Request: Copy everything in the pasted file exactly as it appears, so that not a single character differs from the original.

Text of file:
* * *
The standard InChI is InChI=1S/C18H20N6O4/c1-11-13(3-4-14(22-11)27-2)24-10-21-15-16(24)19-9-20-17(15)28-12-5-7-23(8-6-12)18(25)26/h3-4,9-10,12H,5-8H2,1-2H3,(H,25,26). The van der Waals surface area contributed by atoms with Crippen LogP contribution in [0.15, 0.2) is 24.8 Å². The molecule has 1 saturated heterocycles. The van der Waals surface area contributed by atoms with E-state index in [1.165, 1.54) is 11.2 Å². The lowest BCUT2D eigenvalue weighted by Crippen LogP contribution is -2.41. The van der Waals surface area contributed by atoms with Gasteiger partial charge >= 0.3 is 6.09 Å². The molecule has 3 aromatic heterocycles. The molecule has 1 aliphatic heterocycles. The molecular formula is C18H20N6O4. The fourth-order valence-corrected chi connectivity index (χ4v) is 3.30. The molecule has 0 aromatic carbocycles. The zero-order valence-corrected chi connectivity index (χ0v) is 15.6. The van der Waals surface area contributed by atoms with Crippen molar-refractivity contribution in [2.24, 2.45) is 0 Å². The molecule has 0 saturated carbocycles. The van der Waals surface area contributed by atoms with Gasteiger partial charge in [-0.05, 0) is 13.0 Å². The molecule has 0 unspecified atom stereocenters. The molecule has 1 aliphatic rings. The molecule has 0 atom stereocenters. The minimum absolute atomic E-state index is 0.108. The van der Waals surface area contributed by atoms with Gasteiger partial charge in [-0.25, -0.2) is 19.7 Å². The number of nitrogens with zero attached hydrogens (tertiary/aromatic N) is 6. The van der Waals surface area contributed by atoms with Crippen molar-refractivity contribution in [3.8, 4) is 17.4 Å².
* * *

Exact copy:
The standard InChI is InChI=1S/C18H20N6O4/c1-11-13(3-4-14(22-11)27-2)24-10-21-15-16(24)19-9-20-17(15)28-12-5-7-23(8-6-12)18(25)26/h3-4,9-10,12H,5-8H2,1-2H3,(H,25,26). The van der Waals surface area contributed by atoms with Crippen LogP contribution in [0.15, 0.2) is 24.8 Å². The molecule has 1 saturated heterocycles. The van der Waals surface area contributed by atoms with E-state index in [1.165, 1.54) is 11.2 Å². The lowest BCUT2D eigenvalue weighted by Crippen LogP contribution is -2.41. The van der Waals surface area contributed by atoms with Gasteiger partial charge >= 0.3 is 6.09 Å². The molecule has 3 aromatic heterocycles. The molecule has 1 aliphatic heterocycles. The molecular formula is C18H20N6O4. The fourth-order valence-corrected chi connectivity index (χ4v) is 3.30. The molecule has 0 aromatic carbocycles. The zero-order valence-corrected chi connectivity index (χ0v) is 15.6. The van der Waals surface area contributed by atoms with Crippen molar-refractivity contribution in [2.24, 2.45) is 0 Å². The molecule has 0 saturated carbocycles. The van der Waals surface area contributed by atoms with Gasteiger partial charge in [-0.05, 0) is 13.0 Å². The molecule has 0 unspecified atom stereocenters. The molecule has 1 aliphatic rings. The molecule has 0 atom stereocenters. The minimum absolute atomic E-state index is 0.108. The van der Waals surface area contributed by atoms with Gasteiger partial charge in [-0.25, -0.2) is 19.7 Å². The number of nitrogens with zero attached hydrogens (tertiary/aromatic N) is 6. The van der Waals surface area contributed by atoms with Crippen molar-refractivity contribution in [3.8, 4) is 17.4 Å².